And then there was one. Bengals safety Jessie Bates became the only NFL player skipping training camp when Chiefs offensive tackle Orlando Brown Jr. signed his $16.662 million franchise player tender last week.
The Bengals and Bates were unable to reach an agreement before the July 15 deadline for franchise players to sign multiyear contracts. By NFL collective bargaining agreement rules, the Bengals are prohibited from signing Bates long term until Jan. 9, a day after the 2022 regular season ends.
As an unsigned franchise player, Bates isn't subject to the CBA-mandated fine of $50,000 for each day of training camp missed. This financial penalty doesn't apply to unsigned draft picks, and players with restricted free agent, transition or franchise tenders who aren't under contract, like Bates, who skip training camp altogether or come late. Attendance isn't required because of the absence of a signed contract. Unsigned players aren't withholding services they are contractually obligated to perform.
Bates missing training camp isn't a surprise. During the offseason, there were reports that Bates had no intention of playing under his $12.911 million franchise tag. Boycotting training camp is the first step in that direction.
It is a rarity for franchise players to miss the entire season. The last time it happened before Steelers running back Le'Veon Bell in 2018 was with Chiefs defensive lineman Dan Williams in 1998. Bell sat out after receiving a franchise tender for a second straight year. He recently expressed some regrets about how he handled his situation in 2018.
Based on Bates' $12.911 million franchise tender, he would be forfeiting $717,278 of salary for each week of the 18-week regular season he missed. The Bengals would get immediate salary cap relief for each week Bates missed since his full franchise tag is counting on Cincinnati's books, although he is unsigned.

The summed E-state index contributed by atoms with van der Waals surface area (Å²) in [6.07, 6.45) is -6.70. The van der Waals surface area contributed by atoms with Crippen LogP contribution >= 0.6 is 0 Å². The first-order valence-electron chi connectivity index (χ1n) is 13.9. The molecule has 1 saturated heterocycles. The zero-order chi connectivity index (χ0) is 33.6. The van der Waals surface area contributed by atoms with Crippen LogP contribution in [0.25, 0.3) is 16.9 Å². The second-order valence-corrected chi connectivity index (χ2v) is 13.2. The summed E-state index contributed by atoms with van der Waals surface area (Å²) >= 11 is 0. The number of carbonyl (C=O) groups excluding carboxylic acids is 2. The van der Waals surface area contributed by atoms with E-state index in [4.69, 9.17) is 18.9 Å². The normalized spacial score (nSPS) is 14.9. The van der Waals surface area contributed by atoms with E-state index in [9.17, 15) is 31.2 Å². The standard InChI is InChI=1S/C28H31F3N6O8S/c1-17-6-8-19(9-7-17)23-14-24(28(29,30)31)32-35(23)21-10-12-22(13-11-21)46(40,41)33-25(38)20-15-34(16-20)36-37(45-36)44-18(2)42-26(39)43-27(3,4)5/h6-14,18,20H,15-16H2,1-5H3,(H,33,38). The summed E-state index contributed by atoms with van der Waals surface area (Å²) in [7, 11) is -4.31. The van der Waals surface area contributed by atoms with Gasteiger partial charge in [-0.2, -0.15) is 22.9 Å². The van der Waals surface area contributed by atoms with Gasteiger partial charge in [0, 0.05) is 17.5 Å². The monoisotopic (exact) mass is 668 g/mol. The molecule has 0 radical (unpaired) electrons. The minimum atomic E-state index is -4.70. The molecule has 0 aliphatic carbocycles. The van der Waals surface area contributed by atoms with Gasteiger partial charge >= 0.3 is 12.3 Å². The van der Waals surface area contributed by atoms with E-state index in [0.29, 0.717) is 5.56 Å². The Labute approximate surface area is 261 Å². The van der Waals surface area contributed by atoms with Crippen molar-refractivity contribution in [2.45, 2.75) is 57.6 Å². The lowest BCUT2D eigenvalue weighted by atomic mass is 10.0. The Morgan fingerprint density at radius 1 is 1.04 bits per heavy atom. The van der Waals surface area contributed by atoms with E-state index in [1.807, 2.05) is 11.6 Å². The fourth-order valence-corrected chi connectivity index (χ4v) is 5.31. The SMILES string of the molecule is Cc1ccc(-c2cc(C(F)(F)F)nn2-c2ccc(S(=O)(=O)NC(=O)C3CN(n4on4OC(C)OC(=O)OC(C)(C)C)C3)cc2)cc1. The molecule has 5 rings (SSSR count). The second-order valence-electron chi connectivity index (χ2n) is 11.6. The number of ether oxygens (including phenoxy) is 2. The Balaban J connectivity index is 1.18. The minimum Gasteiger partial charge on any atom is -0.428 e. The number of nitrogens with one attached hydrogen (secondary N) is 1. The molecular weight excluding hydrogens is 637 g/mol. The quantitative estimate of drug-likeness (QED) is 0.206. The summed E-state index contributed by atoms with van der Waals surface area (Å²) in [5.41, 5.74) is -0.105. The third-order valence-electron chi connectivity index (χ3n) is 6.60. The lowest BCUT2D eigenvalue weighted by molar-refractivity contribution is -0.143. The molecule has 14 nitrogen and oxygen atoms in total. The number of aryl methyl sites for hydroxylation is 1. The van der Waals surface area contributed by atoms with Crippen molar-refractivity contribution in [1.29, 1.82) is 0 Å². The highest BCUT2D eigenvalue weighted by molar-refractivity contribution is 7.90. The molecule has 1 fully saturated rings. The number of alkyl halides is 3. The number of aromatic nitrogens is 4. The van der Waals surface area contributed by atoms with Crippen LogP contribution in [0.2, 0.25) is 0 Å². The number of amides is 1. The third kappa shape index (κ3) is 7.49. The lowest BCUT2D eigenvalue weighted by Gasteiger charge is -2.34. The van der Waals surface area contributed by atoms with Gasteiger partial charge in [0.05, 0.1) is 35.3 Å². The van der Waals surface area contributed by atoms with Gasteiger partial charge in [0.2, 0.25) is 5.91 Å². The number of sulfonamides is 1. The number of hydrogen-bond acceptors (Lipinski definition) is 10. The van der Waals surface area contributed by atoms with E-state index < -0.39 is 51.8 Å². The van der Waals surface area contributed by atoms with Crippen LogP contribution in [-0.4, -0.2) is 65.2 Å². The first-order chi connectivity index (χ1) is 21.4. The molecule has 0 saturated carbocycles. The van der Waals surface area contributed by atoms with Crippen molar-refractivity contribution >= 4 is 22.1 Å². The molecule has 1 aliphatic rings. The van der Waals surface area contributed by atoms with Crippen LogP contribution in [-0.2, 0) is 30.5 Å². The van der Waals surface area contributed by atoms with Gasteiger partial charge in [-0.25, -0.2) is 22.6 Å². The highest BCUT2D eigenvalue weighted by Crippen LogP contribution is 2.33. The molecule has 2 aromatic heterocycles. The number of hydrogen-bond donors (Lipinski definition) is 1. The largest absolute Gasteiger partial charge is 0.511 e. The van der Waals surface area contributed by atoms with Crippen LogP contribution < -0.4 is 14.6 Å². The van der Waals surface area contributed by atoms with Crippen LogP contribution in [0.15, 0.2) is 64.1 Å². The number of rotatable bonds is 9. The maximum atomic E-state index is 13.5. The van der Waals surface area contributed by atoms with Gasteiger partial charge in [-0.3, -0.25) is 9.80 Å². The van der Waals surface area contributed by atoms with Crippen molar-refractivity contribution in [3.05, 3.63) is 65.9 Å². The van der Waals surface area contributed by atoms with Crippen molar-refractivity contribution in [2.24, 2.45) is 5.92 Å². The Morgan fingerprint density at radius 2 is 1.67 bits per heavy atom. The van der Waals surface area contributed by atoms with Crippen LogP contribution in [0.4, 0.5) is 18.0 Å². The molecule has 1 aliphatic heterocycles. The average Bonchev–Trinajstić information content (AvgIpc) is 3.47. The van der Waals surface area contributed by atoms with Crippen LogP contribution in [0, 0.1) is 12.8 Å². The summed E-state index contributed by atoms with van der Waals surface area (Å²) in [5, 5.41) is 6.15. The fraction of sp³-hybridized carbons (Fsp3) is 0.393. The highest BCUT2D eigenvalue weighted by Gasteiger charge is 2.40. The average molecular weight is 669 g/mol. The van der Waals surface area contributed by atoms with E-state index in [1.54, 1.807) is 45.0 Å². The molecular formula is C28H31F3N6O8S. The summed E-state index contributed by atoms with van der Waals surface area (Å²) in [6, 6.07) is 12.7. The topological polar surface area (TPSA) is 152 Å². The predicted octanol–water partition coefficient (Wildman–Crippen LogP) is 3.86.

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The deadline for Bates to sign is 4 p.m. ET on the Tuesday after Week 10's games, which is Nov. 15. Bates would be prohibited from playing during the 2022 season if still unsigned after this date.
Bell was in a different place financially than Bates because of playing the 2017 season on a $12.12 million franchise tag. Bates' $12.911 million franchise tag, his first, is more than twice as much what he made from his four-year rookie contract that expired after the 2021 season. Bates' career earnings to date from his NFL player contract are just over $6.225 million.
Some unsigned franchise players have missed part or most of training camp and the preseason partially to protest not getting a long-term deal by the mid-July deadline and to try to minimize the risk of a serious injury. Among the franchise players who have gone this route are Bell in 2017 and fellow safeties Eric Berry and Jairus Byrd. Bell didn't sign his franchise tender until Labor Day 2017. Berry didn't report to the Chiefs until the end of August 2016. Byrd showed up to the Bills during the latter part of August 2013.
Bates is allowed to negotiate his one-year salary with the Bengals and other conditions relating to his franchise player status. It would be unprecedented for a franchise player to get more than his tag amount on a one-year deal.
Bates could insist on a clause that would prohibit the Bengals from using a franchise or transition designation on him in 2022 (i.e.; a prohibition clause) in order to sign his tender and report. These types of clauses aren't easy for franchise players to obtain.